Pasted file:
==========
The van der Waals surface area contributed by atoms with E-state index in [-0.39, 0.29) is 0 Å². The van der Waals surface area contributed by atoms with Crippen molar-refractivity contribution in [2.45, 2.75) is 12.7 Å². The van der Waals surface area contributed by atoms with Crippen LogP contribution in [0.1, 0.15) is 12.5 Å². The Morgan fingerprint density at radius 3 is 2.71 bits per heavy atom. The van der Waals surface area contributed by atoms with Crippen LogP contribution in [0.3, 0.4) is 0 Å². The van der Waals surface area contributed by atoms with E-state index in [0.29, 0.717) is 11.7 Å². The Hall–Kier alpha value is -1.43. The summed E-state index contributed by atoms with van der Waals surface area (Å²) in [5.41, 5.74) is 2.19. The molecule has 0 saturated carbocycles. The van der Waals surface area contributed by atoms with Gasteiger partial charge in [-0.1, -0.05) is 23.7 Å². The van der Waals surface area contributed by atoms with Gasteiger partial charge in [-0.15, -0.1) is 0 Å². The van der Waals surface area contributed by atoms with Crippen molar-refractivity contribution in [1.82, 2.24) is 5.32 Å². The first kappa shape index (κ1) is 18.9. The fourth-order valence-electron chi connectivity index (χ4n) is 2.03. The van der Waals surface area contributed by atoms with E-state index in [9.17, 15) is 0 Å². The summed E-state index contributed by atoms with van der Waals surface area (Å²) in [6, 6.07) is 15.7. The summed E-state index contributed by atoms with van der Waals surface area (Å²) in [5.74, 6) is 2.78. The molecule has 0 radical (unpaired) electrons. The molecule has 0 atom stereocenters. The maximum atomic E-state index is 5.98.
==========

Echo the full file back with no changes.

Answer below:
The van der Waals surface area contributed by atoms with E-state index in [-0.39, 0.29) is 0 Å². The van der Waals surface area contributed by atoms with Crippen molar-refractivity contribution in [2.45, 2.75) is 12.7 Å². The van der Waals surface area contributed by atoms with Crippen LogP contribution in [0.1, 0.15) is 12.5 Å². The Morgan fingerprint density at radius 3 is 2.71 bits per heavy atom. The van der Waals surface area contributed by atoms with Crippen LogP contribution in [0.3, 0.4) is 0 Å². The van der Waals surface area contributed by atoms with E-state index in [0.29, 0.717) is 11.7 Å². The Hall–Kier alpha value is -1.43. The summed E-state index contributed by atoms with van der Waals surface area (Å²) in [5.41, 5.74) is 2.19. The molecule has 0 saturated carbocycles. The van der Waals surface area contributed by atoms with Gasteiger partial charge in [-0.1, -0.05) is 23.7 Å². The van der Waals surface area contributed by atoms with Gasteiger partial charge in [-0.15, -0.1) is 0 Å². The van der Waals surface area contributed by atoms with Crippen molar-refractivity contribution in [1.82, 2.24) is 5.32 Å². The first kappa shape index (κ1) is 18.9. The fourth-order valence-electron chi connectivity index (χ4n) is 2.03. The van der Waals surface area contributed by atoms with E-state index in [9.17, 15) is 0 Å². The summed E-state index contributed by atoms with van der Waals surface area (Å²) in [6, 6.07) is 15.7. The summed E-state index contributed by atoms with van der Waals surface area (Å²) in [5.74, 6) is 2.78. The molecule has 0 radical (unpaired) electrons. The molecule has 0 atom stereocenters. The maximum atomic E-state index is 5.98.